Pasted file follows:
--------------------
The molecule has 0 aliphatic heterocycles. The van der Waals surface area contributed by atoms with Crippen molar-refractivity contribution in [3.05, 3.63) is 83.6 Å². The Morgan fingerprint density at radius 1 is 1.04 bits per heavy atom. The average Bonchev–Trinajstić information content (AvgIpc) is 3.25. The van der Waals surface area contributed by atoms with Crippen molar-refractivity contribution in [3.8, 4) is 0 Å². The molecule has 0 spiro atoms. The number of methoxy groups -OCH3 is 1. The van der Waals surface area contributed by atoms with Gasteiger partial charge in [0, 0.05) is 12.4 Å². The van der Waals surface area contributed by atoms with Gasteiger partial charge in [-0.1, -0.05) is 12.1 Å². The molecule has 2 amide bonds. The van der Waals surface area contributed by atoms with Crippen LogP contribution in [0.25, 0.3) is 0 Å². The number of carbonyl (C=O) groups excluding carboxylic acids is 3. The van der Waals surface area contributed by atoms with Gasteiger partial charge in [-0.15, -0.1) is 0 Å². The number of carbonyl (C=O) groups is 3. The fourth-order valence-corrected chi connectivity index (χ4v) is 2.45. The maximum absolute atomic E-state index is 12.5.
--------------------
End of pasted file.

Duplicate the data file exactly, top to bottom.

The molecule has 0 aliphatic heterocycles. The van der Waals surface area contributed by atoms with Crippen molar-refractivity contribution in [3.05, 3.63) is 83.6 Å². The Morgan fingerprint density at radius 1 is 1.04 bits per heavy atom. The average Bonchev–Trinajstić information content (AvgIpc) is 3.25. The van der Waals surface area contributed by atoms with Crippen molar-refractivity contribution in [3.8, 4) is 0 Å². The molecule has 0 spiro atoms. The number of methoxy groups -OCH3 is 1. The van der Waals surface area contributed by atoms with Gasteiger partial charge in [0, 0.05) is 12.4 Å². The van der Waals surface area contributed by atoms with Gasteiger partial charge in [-0.1, -0.05) is 12.1 Å². The molecule has 2 amide bonds. The van der Waals surface area contributed by atoms with Crippen LogP contribution in [0.25, 0.3) is 0 Å². The number of carbonyl (C=O) groups excluding carboxylic acids is 3. The van der Waals surface area contributed by atoms with Gasteiger partial charge in [-0.15, -0.1) is 0 Å². The number of carbonyl (C=O) groups is 3. The fourth-order valence-corrected chi connectivity index (χ4v) is 2.45. The maximum absolute atomic E-state index is 12.5.